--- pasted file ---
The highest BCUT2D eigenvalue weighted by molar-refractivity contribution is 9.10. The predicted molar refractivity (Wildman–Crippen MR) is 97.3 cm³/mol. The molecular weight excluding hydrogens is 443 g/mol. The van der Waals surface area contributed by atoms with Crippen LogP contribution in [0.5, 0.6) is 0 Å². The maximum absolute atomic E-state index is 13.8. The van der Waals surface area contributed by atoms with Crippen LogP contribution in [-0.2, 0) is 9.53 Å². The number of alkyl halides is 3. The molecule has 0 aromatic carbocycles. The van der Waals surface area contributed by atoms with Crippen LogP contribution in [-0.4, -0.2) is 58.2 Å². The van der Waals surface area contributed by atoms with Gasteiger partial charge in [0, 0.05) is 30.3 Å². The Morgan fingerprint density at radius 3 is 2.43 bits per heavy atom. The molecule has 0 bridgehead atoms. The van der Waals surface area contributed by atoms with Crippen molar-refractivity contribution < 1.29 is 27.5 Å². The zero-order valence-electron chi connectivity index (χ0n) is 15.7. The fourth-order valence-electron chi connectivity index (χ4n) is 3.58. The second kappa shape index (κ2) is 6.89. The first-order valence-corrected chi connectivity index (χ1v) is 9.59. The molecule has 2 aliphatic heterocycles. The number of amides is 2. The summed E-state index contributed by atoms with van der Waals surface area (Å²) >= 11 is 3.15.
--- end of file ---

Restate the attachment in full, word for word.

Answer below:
The highest BCUT2D eigenvalue weighted by molar-refractivity contribution is 9.10. The predicted molar refractivity (Wildman–Crippen MR) is 97.3 cm³/mol. The molecular weight excluding hydrogens is 443 g/mol. The van der Waals surface area contributed by atoms with Crippen LogP contribution in [0.5, 0.6) is 0 Å². The maximum absolute atomic E-state index is 13.8. The van der Waals surface area contributed by atoms with Crippen LogP contribution in [-0.2, 0) is 9.53 Å². The number of alkyl halides is 3. The molecule has 0 aromatic carbocycles. The van der Waals surface area contributed by atoms with Crippen LogP contribution in [-0.4, -0.2) is 58.2 Å². The van der Waals surface area contributed by atoms with Gasteiger partial charge in [0, 0.05) is 30.3 Å². The Morgan fingerprint density at radius 3 is 2.43 bits per heavy atom. The molecule has 0 bridgehead atoms. The van der Waals surface area contributed by atoms with Crippen molar-refractivity contribution < 1.29 is 27.5 Å². The zero-order valence-electron chi connectivity index (χ0n) is 15.7. The fourth-order valence-electron chi connectivity index (χ4n) is 3.58. The second kappa shape index (κ2) is 6.89. The first-order valence-corrected chi connectivity index (χ1v) is 9.59. The molecule has 2 aliphatic heterocycles. The number of amides is 2. The summed E-state index contributed by atoms with van der Waals surface area (Å²) >= 11 is 3.15.